This article examines the role of e-signature laws in creating the legal frame-work for e-commerce in developing and transitional countries. It argues that an early focus on electronic signature laws can be a distraction from more important reforms necessary to support e-commerce and information and communications technology development (notably telecommunications liberal-ization, support for entrepreneurship, transparency, banking reform). The article outlines an incremental legal reform strategy for emerging economies to address the issues surrounding electronic documents and e-signatures, and it recommends as an initial step legal reform that recognizes contracts entered into by businesses that have agreed by traditional means to technical standards for electronic contracts. For e-government applications, this article suggests steps governments may take to experiment with authentication systems (including possibly digital signatures). It recommends that govern-ments hesitate before setting up regulatory systems to license technologies or service providers for e-commerce. Furthermore, it identifies broader lessons for those interested in legal reforms to support growth of the Internet as a component of development, stressing the importance of basing legal reform efforts on a sensitive analysis of local needs and actual business practices.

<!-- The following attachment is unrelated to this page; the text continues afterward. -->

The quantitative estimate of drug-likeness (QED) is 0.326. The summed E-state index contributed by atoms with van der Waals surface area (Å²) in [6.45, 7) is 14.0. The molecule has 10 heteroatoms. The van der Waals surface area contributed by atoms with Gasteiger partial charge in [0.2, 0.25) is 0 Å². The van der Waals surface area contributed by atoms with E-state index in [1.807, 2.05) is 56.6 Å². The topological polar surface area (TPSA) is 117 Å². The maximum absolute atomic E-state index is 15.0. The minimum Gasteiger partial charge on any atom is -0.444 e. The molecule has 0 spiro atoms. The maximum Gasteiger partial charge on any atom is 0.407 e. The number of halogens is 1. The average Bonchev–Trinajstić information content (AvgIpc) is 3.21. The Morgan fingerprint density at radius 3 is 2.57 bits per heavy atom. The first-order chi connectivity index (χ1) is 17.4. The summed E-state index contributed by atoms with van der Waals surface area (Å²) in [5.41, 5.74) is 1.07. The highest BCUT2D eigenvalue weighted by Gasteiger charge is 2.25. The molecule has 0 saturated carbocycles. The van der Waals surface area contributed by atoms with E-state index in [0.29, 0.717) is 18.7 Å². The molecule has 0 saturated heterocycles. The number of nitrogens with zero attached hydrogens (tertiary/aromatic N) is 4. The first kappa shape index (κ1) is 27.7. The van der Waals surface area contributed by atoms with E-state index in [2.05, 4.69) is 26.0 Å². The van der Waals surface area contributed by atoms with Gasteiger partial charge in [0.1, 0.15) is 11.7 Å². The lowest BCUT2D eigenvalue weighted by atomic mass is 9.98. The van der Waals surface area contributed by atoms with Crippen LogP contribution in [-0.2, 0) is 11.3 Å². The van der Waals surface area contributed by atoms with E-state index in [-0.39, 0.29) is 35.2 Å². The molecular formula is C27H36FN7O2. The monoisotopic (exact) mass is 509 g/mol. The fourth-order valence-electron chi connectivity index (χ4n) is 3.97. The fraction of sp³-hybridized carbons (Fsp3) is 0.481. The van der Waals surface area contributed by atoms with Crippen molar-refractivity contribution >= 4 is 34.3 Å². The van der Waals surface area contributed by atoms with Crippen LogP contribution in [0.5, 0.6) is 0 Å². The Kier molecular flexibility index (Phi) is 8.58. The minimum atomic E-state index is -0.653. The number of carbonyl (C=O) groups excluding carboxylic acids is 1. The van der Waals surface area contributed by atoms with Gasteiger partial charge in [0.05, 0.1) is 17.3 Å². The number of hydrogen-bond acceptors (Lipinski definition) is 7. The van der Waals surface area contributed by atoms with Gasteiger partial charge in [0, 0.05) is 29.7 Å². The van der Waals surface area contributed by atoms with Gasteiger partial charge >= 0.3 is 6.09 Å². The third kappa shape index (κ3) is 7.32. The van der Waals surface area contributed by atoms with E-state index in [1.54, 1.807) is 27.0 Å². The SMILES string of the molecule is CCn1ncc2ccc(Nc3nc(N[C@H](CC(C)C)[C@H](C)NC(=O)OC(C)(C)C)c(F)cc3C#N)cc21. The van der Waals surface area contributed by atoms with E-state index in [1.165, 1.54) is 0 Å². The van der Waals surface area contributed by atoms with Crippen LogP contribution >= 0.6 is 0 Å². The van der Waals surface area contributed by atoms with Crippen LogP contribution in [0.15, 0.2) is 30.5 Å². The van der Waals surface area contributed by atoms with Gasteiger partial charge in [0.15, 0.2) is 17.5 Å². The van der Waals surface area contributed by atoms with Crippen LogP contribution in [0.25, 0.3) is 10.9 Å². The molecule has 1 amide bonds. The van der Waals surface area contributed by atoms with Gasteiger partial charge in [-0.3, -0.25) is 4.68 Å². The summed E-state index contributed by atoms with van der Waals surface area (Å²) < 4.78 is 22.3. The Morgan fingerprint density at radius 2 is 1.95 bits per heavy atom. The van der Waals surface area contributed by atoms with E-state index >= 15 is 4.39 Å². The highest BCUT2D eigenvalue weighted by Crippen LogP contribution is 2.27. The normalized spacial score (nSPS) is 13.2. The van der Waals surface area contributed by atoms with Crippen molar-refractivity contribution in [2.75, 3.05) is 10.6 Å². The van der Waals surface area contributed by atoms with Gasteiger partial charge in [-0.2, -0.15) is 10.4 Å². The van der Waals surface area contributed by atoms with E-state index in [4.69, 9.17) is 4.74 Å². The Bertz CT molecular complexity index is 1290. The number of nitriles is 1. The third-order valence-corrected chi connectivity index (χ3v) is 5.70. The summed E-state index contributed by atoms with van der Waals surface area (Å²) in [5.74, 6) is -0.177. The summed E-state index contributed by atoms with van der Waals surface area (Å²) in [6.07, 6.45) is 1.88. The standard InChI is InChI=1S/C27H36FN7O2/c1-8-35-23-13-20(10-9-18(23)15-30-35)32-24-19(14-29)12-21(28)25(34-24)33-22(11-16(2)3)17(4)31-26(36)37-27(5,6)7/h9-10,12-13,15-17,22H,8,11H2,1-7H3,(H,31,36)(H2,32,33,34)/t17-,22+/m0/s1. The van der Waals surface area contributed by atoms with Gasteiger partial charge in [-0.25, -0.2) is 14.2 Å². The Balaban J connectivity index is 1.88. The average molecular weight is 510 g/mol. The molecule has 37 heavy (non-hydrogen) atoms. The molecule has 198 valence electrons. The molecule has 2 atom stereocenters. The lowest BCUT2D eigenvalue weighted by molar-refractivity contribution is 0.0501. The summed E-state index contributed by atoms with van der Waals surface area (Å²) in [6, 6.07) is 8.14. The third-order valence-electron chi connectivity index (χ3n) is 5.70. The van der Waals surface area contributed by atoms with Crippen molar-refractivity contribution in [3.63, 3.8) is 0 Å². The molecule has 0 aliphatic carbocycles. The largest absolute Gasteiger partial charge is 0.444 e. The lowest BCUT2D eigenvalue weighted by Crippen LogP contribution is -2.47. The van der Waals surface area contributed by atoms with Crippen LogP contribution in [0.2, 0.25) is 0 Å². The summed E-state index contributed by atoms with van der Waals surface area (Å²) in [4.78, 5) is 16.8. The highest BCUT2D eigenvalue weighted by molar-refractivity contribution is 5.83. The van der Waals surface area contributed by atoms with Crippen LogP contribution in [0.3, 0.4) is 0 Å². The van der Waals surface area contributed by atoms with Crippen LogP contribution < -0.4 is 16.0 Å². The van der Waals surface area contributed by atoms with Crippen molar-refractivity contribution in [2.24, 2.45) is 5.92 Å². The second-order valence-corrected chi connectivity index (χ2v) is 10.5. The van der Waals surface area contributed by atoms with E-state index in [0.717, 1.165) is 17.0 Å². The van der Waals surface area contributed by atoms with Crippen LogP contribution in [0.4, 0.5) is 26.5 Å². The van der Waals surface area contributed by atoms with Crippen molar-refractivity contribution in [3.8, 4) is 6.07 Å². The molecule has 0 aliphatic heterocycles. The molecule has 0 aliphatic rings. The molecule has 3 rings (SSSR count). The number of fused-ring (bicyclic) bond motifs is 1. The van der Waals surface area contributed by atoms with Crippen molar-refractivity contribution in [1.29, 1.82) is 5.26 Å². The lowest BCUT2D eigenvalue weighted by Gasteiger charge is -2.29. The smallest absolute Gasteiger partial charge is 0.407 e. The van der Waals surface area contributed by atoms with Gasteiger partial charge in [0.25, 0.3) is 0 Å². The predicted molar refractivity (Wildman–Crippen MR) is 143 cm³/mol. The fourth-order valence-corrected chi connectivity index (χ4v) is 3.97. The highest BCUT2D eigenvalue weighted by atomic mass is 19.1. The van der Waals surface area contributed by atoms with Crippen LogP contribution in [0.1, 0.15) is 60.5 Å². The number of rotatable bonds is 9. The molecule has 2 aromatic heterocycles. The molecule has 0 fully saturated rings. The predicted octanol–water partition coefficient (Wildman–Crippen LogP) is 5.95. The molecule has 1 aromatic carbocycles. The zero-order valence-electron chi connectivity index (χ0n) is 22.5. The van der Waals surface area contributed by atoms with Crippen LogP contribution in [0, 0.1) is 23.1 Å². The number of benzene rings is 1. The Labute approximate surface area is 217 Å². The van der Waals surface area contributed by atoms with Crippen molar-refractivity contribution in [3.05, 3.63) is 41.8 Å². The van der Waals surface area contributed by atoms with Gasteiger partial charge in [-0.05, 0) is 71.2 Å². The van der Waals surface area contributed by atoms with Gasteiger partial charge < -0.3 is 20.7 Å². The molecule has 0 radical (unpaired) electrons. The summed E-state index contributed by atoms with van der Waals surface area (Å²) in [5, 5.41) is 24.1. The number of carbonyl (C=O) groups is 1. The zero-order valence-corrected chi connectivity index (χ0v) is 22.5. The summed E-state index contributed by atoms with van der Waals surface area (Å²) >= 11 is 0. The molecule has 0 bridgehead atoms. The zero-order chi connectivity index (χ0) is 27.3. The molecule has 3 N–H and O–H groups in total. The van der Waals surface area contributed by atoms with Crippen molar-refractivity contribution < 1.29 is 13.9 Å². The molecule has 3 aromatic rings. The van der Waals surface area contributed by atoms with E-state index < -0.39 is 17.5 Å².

e-signature laws, Legal Framework, e-commerce, Developing Countries, Technology Development, Government, Business, Regulation